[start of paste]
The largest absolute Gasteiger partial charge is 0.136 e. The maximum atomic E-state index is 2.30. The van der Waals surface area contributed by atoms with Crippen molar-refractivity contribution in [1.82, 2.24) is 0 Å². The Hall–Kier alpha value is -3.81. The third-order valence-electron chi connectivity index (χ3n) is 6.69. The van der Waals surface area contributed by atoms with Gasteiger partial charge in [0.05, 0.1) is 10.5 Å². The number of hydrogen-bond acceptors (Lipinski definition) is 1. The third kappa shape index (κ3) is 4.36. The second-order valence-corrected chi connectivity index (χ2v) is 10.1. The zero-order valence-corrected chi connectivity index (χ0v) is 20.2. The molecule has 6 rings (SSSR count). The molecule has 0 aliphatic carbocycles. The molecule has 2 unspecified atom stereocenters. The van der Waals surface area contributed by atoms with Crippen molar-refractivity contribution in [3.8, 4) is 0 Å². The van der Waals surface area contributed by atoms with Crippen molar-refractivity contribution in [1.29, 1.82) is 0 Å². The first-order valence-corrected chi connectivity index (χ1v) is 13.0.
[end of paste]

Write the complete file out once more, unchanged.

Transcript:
The largest absolute Gasteiger partial charge is 0.136 e. The maximum atomic E-state index is 2.30. The van der Waals surface area contributed by atoms with Crippen molar-refractivity contribution in [1.82, 2.24) is 0 Å². The Hall–Kier alpha value is -3.81. The third-order valence-electron chi connectivity index (χ3n) is 6.69. The van der Waals surface area contributed by atoms with Gasteiger partial charge in [0.05, 0.1) is 10.5 Å². The number of hydrogen-bond acceptors (Lipinski definition) is 1. The third kappa shape index (κ3) is 4.36. The second-order valence-corrected chi connectivity index (χ2v) is 10.1. The zero-order valence-corrected chi connectivity index (χ0v) is 20.2. The molecule has 6 rings (SSSR count). The molecule has 0 aliphatic carbocycles. The molecule has 2 unspecified atom stereocenters. The van der Waals surface area contributed by atoms with Crippen molar-refractivity contribution in [3.8, 4) is 0 Å². The van der Waals surface area contributed by atoms with Crippen molar-refractivity contribution in [1.29, 1.82) is 0 Å². The first-order valence-corrected chi connectivity index (χ1v) is 13.0.